There are everywhere. Fortunately in very low concentrations. "Professor Yves Levi, a toxicologist at the University Paris XI, do not hesitate to speak of a taboo subject in the world of the hexagonal public health: pharmaceutical residues in city water. This theme was at the heart of the symposium coming together in Berlin European to a new discipline: the study of emerging contaminants in drinking water systems.
A subject of particular concern these experts: endocrine disruptors to chemical or pharmaceutical origin. Some of these micro-pollutants have an action on animal or human hormonal mechanisms. This is the case of antibiotics, found in wastewater at very low dosages (between the NanoGram and microgram per litre). "The majority comes from the consumption of drugs in the home," said Yves Levi.
In fact, drugs are very poorly absorbed by the body. When following antibiotic therapy, only 10 of the active ingredient is actually set in the body. The remaining share in the toilet. Used to prevent bacterial infections, antibiotics are also heavily used to increase the rate of growth of livestock (between 3 and 7).
Other active substances dispersed in nature. "We found a high concentration of diclofenac in Swiss rivers," reported Hansruedi Siegrist, researcher at the Swiss Federal Research Centre on water (Eawag). Anticontraceptifs patches from compounds, suspected change of sex of fishes, are very present in wastewater discharges. "Most of these compounds degrade naturally over time", reassures Hansruedi Siegrist.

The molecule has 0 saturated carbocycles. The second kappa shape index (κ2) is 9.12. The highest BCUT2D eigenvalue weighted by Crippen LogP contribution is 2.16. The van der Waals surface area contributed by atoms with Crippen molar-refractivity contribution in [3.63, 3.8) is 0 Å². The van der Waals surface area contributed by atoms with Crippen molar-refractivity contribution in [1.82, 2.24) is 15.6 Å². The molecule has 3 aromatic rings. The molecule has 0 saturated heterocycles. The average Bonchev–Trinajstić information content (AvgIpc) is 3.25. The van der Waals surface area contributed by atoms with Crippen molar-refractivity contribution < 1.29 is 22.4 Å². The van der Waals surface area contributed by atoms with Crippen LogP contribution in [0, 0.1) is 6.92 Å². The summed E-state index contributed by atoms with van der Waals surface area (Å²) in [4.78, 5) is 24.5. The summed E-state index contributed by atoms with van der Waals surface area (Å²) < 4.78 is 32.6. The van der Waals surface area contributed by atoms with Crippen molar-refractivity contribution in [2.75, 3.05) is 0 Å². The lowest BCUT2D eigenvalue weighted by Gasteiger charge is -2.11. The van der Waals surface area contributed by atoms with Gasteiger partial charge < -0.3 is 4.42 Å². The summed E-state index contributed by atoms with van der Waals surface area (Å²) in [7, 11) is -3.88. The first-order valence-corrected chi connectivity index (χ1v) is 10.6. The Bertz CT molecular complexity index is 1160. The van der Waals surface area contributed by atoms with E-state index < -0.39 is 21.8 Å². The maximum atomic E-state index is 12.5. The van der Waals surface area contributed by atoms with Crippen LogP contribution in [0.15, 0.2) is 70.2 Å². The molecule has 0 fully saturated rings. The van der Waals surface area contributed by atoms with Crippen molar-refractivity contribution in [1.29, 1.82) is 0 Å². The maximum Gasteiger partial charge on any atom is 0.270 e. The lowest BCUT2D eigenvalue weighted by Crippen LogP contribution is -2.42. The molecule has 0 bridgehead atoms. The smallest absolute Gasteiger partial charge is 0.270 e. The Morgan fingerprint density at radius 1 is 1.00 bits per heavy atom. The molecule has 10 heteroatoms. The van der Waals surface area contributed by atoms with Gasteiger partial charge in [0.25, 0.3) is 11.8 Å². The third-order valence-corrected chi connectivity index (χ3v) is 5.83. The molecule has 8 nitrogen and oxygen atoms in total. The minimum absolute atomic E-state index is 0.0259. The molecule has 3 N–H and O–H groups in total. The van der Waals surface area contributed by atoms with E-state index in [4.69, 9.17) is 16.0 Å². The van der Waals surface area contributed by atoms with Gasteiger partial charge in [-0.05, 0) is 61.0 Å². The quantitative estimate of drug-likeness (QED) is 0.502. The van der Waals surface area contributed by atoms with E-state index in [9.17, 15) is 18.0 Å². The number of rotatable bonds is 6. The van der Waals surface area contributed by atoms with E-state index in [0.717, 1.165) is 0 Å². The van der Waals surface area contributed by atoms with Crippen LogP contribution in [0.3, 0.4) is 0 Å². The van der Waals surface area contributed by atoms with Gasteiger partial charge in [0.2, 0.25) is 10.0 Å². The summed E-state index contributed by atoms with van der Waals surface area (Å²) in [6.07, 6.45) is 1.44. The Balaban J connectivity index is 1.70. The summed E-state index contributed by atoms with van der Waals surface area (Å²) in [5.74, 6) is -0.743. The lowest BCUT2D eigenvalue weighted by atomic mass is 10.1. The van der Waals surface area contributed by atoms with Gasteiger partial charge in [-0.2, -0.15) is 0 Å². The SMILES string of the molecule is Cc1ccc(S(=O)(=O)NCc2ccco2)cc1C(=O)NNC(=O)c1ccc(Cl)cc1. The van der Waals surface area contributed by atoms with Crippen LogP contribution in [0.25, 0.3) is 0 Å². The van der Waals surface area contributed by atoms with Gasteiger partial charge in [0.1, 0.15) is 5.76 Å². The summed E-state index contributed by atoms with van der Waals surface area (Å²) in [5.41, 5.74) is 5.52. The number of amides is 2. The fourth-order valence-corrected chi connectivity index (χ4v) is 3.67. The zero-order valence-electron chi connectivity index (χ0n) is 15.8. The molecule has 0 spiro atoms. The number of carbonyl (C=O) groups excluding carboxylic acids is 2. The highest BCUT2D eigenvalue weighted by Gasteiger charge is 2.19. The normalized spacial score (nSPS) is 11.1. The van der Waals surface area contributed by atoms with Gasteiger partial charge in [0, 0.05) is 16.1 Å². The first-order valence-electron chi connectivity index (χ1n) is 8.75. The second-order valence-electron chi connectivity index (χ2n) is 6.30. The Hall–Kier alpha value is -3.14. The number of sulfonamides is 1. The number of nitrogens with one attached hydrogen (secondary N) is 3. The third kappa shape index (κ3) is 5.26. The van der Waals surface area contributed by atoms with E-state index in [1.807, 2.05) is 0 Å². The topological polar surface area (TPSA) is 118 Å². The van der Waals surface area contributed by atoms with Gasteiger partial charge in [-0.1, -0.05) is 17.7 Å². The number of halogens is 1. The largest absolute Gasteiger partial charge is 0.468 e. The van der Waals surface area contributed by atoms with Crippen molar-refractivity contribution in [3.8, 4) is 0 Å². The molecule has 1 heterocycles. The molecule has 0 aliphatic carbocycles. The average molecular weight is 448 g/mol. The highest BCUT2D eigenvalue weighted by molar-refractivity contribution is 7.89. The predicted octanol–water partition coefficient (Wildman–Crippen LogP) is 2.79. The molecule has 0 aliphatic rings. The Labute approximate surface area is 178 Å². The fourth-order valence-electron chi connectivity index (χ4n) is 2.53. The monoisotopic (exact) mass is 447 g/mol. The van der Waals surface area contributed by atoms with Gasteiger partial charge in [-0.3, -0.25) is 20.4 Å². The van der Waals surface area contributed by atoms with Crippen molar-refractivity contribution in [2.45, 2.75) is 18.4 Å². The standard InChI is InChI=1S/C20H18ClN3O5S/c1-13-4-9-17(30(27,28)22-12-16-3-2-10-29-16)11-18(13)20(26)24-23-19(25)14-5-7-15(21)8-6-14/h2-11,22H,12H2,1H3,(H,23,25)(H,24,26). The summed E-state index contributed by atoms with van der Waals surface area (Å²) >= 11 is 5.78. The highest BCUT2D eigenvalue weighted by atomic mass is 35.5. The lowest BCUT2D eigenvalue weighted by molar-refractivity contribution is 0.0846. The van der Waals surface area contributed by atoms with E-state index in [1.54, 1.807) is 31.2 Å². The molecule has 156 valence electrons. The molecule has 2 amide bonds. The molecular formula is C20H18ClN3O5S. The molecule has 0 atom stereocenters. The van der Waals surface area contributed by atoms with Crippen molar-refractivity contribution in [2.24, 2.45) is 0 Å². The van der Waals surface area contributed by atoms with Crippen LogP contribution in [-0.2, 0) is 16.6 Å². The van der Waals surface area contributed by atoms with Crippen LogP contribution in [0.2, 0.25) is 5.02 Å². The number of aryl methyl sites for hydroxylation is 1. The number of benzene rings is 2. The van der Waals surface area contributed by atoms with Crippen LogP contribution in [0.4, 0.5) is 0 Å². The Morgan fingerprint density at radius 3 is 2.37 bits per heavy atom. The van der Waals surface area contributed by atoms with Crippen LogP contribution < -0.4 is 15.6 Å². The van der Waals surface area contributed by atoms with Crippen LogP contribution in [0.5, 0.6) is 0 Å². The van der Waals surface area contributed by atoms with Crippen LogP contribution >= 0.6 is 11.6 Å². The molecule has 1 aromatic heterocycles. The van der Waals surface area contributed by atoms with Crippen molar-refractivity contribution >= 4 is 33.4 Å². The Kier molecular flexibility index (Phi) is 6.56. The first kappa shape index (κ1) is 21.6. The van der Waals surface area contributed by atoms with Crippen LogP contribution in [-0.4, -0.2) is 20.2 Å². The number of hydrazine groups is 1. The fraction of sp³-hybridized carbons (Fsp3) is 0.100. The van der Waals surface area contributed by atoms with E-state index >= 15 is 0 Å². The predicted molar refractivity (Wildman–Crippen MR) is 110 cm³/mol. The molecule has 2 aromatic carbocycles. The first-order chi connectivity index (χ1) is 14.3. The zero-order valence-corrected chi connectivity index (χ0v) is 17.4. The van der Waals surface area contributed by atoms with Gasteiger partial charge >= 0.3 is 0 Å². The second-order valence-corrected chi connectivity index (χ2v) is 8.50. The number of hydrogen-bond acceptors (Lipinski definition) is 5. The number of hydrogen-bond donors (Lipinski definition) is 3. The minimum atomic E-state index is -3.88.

Tighten the regulatory
Should we worry about these results For many experts, "a hardening of the regulation is inevitable." In practice, the extent of the long-term risk of regular exposure to very low concentrations of products is complex and is the subject of numerous controversies. The analysis of the multiple possible combinations is even more delicate. "More than 2,500 chemical substances are approved as drugs in Germany." "It must be complementary studies", note Hermann Dieter, specialist of organic pollutants in the German Ministry of the environment. "It is very difficult to make the link with human health." Some fish change sex spontaneously in nature. "Should new biological assays", complete Yves Levi. Martin Jekel, of the University of Berlin, said that "drug consumption will increase with the ageing of the population and the need to eliminate the most toxic components. According to these experts, the pharmaceutical industry should commit to the improvement of the metabolism of the drug by the body.
In this context, the water treatment industry say "ready to intervene" by appealing to higher-performance filtration processes. At Veolia Environnement, Michel Dutang, Director of technology development, is expected to a growing demand of scientific expertise from the public services in charge of the surveillance of drinking water. "Our business becomes more and more technology", he summarizes.
To ensure its rear, the French group has signed agreements with research centres specialized in large cities such as Berlin. Most of the time, these public-private partnerships are a prerequisite for the signing of contracts for water treatment. "Each centre includes about thirty people and costs between 5 and 6 million EUR per year," said Michel Dutang, who believes hard as iron science and economy are made to agree. A philosophy which perhaps earned him his recent appointment to the High Council of science and technology (HCST) attached to the Prime Minister.